The V-J Day picture of the white-clad Edith Shain by photographer Alfred Eisenstaedt captured an epic moment in U.S. history and became an iconic image marking the end of the war after being published in Life magazine.
The identity of the nurse in the photograph was not known until the late 1970s when Shain wrote to the photographer saying that she was the woman in the picture taken on August 14 at a time when she had been working at Doctor's Hospital in New York City.
The identity of the sailor remains disputed and unresolved.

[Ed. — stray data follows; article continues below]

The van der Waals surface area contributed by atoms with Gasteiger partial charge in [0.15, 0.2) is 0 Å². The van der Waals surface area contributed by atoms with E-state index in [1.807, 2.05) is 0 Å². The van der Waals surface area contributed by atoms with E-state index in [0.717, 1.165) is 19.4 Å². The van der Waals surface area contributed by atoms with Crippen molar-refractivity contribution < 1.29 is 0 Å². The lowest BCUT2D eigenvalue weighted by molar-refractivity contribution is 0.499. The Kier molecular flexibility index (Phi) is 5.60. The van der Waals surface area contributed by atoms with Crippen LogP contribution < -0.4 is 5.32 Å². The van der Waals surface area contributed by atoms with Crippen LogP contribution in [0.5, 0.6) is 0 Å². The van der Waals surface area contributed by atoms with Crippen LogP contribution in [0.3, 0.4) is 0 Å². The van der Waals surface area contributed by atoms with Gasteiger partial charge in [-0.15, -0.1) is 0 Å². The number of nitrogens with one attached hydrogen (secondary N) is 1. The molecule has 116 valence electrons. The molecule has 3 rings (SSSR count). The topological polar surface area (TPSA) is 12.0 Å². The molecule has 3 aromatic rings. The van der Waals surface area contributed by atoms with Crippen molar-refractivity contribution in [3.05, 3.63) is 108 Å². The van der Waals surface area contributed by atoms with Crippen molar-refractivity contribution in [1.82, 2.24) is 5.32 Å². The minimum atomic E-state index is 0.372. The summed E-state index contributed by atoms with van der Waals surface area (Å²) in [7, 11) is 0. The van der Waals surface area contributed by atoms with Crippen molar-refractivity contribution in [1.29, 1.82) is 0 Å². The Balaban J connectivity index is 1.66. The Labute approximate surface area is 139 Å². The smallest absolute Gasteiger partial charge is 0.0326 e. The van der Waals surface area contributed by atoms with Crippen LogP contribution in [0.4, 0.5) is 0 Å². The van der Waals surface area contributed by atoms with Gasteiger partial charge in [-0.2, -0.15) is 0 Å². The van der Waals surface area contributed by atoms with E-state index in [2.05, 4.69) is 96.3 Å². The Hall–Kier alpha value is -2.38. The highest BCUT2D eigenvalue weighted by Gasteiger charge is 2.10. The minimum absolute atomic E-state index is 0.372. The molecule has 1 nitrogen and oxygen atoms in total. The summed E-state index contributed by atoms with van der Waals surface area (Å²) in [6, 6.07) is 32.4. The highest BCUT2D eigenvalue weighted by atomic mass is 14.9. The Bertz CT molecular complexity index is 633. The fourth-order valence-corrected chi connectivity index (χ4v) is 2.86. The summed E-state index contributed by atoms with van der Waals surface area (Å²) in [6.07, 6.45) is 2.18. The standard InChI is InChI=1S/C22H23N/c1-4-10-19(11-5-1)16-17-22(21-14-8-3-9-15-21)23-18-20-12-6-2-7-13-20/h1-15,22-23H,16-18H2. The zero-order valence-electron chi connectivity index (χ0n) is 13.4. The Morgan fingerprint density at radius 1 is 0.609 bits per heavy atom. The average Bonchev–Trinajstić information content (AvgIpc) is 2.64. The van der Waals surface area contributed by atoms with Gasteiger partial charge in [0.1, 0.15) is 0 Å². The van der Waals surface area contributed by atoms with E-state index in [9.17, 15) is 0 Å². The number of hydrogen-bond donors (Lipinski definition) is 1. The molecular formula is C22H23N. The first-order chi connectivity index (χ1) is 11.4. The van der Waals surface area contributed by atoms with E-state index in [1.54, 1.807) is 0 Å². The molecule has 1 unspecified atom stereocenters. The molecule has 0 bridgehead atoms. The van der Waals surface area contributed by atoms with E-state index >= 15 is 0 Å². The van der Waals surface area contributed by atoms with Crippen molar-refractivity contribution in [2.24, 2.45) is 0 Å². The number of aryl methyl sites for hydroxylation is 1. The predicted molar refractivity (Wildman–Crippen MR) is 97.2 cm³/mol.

From then on the photograph also made its mark on Shain's life as the fame she garnered led to invites to war related events such a wreath layings, parades and other memorial events.
"My mom was always willing take on new challenges and caring for the World War Two veterans energized her to take another chance to make a difference," her son Justin Decker said in a statement.
Shain, who died at her home in Los Angeles on Sunday, leaves behind three sons, six grandchildren and eight great-grandchildren.
May she rest in Peace.Image - Alfred Eisenstaedt/Getty Images